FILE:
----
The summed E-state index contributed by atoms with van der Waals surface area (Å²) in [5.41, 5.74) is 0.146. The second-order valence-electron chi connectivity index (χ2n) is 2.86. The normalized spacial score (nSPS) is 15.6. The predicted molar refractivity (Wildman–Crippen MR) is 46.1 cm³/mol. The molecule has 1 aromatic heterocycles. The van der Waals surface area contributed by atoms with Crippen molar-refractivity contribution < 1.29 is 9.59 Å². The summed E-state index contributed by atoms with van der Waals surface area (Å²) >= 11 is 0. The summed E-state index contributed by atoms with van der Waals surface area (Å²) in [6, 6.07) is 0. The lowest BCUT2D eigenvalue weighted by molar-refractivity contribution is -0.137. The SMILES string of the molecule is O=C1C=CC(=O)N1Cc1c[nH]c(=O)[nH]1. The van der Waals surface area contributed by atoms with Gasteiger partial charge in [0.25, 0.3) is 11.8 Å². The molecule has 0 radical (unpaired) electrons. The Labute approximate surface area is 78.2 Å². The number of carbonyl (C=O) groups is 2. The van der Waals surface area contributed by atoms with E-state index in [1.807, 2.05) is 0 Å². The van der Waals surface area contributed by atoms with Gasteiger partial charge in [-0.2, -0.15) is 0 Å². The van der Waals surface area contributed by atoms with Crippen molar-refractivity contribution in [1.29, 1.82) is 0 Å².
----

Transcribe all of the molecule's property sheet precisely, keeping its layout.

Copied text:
The summed E-state index contributed by atoms with van der Waals surface area (Å²) in [5.41, 5.74) is 0.146. The second-order valence-electron chi connectivity index (χ2n) is 2.86. The normalized spacial score (nSPS) is 15.6. The predicted molar refractivity (Wildman–Crippen MR) is 46.1 cm³/mol. The molecule has 1 aromatic heterocycles. The van der Waals surface area contributed by atoms with Crippen molar-refractivity contribution < 1.29 is 9.59 Å². The summed E-state index contributed by atoms with van der Waals surface area (Å²) >= 11 is 0. The summed E-state index contributed by atoms with van der Waals surface area (Å²) in [6, 6.07) is 0. The lowest BCUT2D eigenvalue weighted by molar-refractivity contribution is -0.137. The SMILES string of the molecule is O=C1C=CC(=O)N1Cc1c[nH]c(=O)[nH]1. The van der Waals surface area contributed by atoms with Gasteiger partial charge in [0.25, 0.3) is 11.8 Å². The molecule has 0 radical (unpaired) electrons. The Labute approximate surface area is 78.2 Å². The number of carbonyl (C=O) groups is 2. The van der Waals surface area contributed by atoms with E-state index in [1.807, 2.05) is 0 Å². The van der Waals surface area contributed by atoms with Gasteiger partial charge in [-0.2, -0.15) is 0 Å². The van der Waals surface area contributed by atoms with Crippen molar-refractivity contribution in [1.29, 1.82) is 0 Å².